As you prepare for next steps toward college plans, get clarity and peace of mind with these fast facts about FAFSA from GEAR UP:
What is FAFSA?
FAFSA stands for Free Application for Federal Student Aid, and it is a mandatory application for federal student aid that is also used by universities to determine available financial aid for students.
How important is FAFSA?
FAFSA is one of the most important applications that students (who are currently in or have just finished their senior year of high school) should complete when deciding to pursue higher education. FAFSA helps determine financial need from the U.S. Department of Education – no matter how little or how great. You’ll never know how much you’ll receive until you apply. More students than ever before are eligible for federal grant funding!
Who fills out the FAFSA?
The FAFSA process is a shared experience for students and parents. Be sure to have social security numbers ready, as well as an active personal email address (such as gmail or yahoo) that can be accessed for years to come.
How do I start the FAFSA?
To start the FAFSA, an FSA ID is required. Students and parents must have an FSA ID to fill out the form, including parents without a Social Security number. If you don’t have a social security number, rest assured there are additional alternatives available. Starting this year, students and parents may no longer create an FSA ID and complete the form at one time. Applicants will be required to wait up to 5 days for their information to be verified. We encourage students and parents to complete this step as soon as possible to be prepared once the FAFSA opens.
What should I know for the 2024-2025 FAFSA?
This year, significant changes to the FAFSA have caused Federal Student Aid (FSA) to delay its opening. The 2024-25 FAFSA will open on December 31, 2023. In the following years, the FAFSA will return to its usual October 1 opening date.
Starting this year, you can include up to 20 colleges or institutions and edit or change your selections if needed. Include all of the colleges you are considering applying to on the FAFSA so the information is available to once you complete your college application.
While federal grants, funds and loans do not run out, Oklahoma students who complete their application early may be eligible for additional grant funding from institutions that could run out.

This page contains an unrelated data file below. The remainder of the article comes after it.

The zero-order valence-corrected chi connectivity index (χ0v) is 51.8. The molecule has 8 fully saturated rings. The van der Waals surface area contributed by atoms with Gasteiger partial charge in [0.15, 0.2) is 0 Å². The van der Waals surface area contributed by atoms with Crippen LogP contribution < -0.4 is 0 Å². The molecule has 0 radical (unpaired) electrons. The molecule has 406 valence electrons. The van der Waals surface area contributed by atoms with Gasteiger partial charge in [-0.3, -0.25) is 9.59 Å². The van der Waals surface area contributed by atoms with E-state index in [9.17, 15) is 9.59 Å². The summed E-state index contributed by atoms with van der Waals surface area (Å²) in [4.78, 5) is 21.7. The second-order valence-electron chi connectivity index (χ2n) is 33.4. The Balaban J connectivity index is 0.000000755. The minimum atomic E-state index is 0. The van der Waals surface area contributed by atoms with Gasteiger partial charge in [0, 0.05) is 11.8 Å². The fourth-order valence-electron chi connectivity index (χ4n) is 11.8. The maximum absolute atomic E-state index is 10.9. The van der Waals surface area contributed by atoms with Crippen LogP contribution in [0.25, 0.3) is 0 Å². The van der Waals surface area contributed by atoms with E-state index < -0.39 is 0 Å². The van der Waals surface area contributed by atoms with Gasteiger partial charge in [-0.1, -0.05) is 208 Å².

I’ve heard the FAFSA is changing – what changed?
- Parents will no longer need to have their income tax documents handy because tax information will now be generated automatically once the FSA ID is created.
- For dependent students with separated parents, the parent providing the most financial support must be included on the new FAFSA. For many students, this will align with the previous requirement of including the custodial parent – the parent living with the student.
- The Expected Family Contribution (EFC) has been replaced with the Student Aid Index (SAI), which increases the number of students eligible for grant funding but does not account for siblings in college and requires the full net worth of businesses and farms to be reported in assets.
- Terminology has changed
- The IRS Data Retrieval Tool (DRT) is now called the Direct Data Exchange (DDX), which all applicants must consent to for federal financial aid eligibility
- The Student Aid Report is now called the FAFSA Submission Summary
- Parents/Guardians/Providers are now called ‘Contributors’
Learn more about the new terminology here.
I submitted the FAFSA. Now what?
Once your FAFSA has been submitted, students will receive a Student Aid Index (SAI). College financial aid offices, state agencies, and the federal government will use the SAI to determine eligibility for financial aid and the student will receive communication directly from their institution of choice on their financial aid availability.
Wherever you are in the process of preparing for college, GEAR UP is here to be your partner every step of the way. Our staff members are a phone call away and are always here to help answer parent and student questions.